I cannot tell you how many people I encounter in the media boardrooms of the U.S. who are waiting for the left brain plan before moving into the Media 2.0 world. Yet the conventional wisdom among those companies (and their supporters) who are already into the Media 2.0 space is to just build it and create the business later.

This is because the right brain is the innovator, the home of the kind of creativity we need to dig ourselves out.

left brain and right brain functions

This came to mind recently, because cutbacks and other management methods of balancing the books are all left brain responses to the disruptions that are attacking us on every front. It occurred to me that the question of what to do in all this mess is really one of faith. Growth is always a reflection of faith. So is discovery, regardless of the scientific methods used in uncovering the deep secrets of life. Leaders are loaded with faith, and faith is a right brain function, because if you can measure it, it’s not faith.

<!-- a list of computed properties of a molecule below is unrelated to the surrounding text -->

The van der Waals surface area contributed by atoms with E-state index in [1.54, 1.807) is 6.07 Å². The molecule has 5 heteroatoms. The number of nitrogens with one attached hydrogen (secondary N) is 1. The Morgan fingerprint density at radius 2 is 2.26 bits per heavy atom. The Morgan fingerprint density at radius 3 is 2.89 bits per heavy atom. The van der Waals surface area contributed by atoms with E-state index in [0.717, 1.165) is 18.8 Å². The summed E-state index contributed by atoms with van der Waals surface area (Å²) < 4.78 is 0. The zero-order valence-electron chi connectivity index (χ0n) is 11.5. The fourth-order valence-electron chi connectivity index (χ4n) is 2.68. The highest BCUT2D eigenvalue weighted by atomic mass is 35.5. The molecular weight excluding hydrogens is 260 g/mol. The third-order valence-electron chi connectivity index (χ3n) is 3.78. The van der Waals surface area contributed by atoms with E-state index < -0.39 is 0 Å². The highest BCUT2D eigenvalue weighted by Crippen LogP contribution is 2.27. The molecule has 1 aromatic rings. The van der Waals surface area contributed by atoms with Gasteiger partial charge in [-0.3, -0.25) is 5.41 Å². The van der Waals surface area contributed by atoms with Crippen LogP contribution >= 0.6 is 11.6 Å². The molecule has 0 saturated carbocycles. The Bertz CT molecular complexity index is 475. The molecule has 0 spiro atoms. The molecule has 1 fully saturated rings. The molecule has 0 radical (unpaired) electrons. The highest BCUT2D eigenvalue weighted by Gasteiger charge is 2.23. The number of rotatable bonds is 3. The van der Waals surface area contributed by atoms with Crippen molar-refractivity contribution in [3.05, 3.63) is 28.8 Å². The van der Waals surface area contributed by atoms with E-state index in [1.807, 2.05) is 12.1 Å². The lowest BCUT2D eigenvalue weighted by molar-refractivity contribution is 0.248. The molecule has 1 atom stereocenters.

So where is your faith today? Is it in the management tools of the past, or is it in your belief in yourself, your skills and gifts, and in your ability to move the rock? These two, I increasingly believe, are in conflict.   Link>


In the age of mass media, the press was able to define the sphere of legitimate debate with relative ease because the people on the receiving end were atomized — connected “up” to Big Media but not across to each other. And now that authority is eroding. Jay Rosen from a brilliant essay, Audience Atomization Overcome: Why the Internet Weakens the Authority of the Press.